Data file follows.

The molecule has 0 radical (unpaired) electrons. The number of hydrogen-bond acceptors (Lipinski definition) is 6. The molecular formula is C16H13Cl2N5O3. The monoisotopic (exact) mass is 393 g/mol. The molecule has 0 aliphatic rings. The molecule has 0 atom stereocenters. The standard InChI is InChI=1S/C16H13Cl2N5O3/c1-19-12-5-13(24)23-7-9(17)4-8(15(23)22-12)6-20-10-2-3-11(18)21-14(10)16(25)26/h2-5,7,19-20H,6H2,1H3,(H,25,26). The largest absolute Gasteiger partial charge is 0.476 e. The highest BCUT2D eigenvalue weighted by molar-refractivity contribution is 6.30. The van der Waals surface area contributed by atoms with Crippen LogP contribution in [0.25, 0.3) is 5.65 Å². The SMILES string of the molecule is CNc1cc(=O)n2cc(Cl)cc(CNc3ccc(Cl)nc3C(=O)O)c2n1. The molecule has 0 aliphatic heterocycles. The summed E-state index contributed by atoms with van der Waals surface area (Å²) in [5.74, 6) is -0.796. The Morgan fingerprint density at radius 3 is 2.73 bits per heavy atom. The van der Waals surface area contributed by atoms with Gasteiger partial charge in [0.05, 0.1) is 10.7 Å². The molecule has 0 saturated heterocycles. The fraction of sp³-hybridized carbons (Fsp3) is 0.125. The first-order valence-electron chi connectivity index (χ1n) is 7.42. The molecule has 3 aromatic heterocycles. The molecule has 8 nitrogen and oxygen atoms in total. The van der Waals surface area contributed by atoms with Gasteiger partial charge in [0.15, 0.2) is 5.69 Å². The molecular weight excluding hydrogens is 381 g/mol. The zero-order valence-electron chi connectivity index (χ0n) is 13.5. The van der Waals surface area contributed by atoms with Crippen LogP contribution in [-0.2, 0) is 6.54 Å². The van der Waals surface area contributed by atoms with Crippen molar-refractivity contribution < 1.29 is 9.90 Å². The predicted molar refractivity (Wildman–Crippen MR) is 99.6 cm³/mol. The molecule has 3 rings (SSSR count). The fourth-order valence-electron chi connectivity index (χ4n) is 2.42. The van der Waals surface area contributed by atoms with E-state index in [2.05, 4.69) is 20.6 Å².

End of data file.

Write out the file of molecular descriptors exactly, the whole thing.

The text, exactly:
The molecule has 0 radical (unpaired) electrons. The number of hydrogen-bond acceptors (Lipinski definition) is 6. The molecular formula is C16H13Cl2N5O3. The monoisotopic (exact) mass is 393 g/mol. The molecule has 0 aliphatic rings. The molecule has 0 atom stereocenters. The standard InChI is InChI=1S/C16H13Cl2N5O3/c1-19-12-5-13(24)23-7-9(17)4-8(15(23)22-12)6-20-10-2-3-11(18)21-14(10)16(25)26/h2-5,7,19-20H,6H2,1H3,(H,25,26). The largest absolute Gasteiger partial charge is 0.476 e. The highest BCUT2D eigenvalue weighted by molar-refractivity contribution is 6.30. The van der Waals surface area contributed by atoms with Crippen LogP contribution in [0.25, 0.3) is 5.65 Å². The SMILES string of the molecule is CNc1cc(=O)n2cc(Cl)cc(CNc3ccc(Cl)nc3C(=O)O)c2n1. The molecule has 0 aliphatic heterocycles. The summed E-state index contributed by atoms with van der Waals surface area (Å²) in [5.74, 6) is -0.796. The Morgan fingerprint density at radius 3 is 2.73 bits per heavy atom. The van der Waals surface area contributed by atoms with Gasteiger partial charge in [0.05, 0.1) is 10.7 Å². The molecule has 0 saturated heterocycles. The fraction of sp³-hybridized carbons (Fsp3) is 0.125. The first-order valence-electron chi connectivity index (χ1n) is 7.42. The molecule has 3 aromatic heterocycles. The molecule has 8 nitrogen and oxygen atoms in total. The van der Waals surface area contributed by atoms with Gasteiger partial charge in [0.15, 0.2) is 5.69 Å². The molecular weight excluding hydrogens is 381 g/mol. The zero-order valence-electron chi connectivity index (χ0n) is 13.5. The van der Waals surface area contributed by atoms with Crippen LogP contribution in [-0.2, 0) is 6.54 Å². The van der Waals surface area contributed by atoms with Crippen molar-refractivity contribution < 1.29 is 9.90 Å². The predicted molar refractivity (Wildman–Crippen MR) is 99.6 cm³/mol. The molecule has 3 rings (SSSR count). The fourth-order valence-electron chi connectivity index (χ4n) is 2.42. The van der Waals surface area contributed by atoms with E-state index in [2.05, 4.69) is 20.6 Å².